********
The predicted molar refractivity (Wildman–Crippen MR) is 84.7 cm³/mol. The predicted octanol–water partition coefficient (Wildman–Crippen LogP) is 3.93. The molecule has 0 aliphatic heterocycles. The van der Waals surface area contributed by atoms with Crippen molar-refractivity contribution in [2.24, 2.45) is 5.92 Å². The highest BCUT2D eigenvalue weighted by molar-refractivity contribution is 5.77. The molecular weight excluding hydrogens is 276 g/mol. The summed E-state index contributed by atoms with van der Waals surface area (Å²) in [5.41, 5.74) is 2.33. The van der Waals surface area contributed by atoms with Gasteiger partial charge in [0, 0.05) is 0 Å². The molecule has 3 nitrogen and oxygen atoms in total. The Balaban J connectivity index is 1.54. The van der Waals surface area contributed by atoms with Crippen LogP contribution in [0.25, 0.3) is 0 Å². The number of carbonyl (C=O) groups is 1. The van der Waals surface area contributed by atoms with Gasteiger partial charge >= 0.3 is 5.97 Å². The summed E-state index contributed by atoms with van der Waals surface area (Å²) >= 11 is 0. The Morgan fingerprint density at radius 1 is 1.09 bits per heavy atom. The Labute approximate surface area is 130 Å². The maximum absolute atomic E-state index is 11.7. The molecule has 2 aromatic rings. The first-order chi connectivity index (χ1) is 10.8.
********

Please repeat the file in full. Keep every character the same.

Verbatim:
The predicted molar refractivity (Wildman–Crippen MR) is 84.7 cm³/mol. The predicted octanol–water partition coefficient (Wildman–Crippen LogP) is 3.93. The molecule has 0 aliphatic heterocycles. The van der Waals surface area contributed by atoms with Crippen molar-refractivity contribution in [2.24, 2.45) is 5.92 Å². The highest BCUT2D eigenvalue weighted by molar-refractivity contribution is 5.77. The molecular weight excluding hydrogens is 276 g/mol. The summed E-state index contributed by atoms with van der Waals surface area (Å²) in [5.41, 5.74) is 2.33. The van der Waals surface area contributed by atoms with Gasteiger partial charge in [0, 0.05) is 0 Å². The molecule has 3 nitrogen and oxygen atoms in total. The Balaban J connectivity index is 1.54. The van der Waals surface area contributed by atoms with Crippen LogP contribution in [0.25, 0.3) is 0 Å². The number of carbonyl (C=O) groups is 1. The van der Waals surface area contributed by atoms with Gasteiger partial charge >= 0.3 is 5.97 Å². The summed E-state index contributed by atoms with van der Waals surface area (Å²) >= 11 is 0. The Morgan fingerprint density at radius 1 is 1.09 bits per heavy atom. The Labute approximate surface area is 130 Å². The maximum absolute atomic E-state index is 11.7. The molecule has 2 aromatic rings. The first-order chi connectivity index (χ1) is 10.8.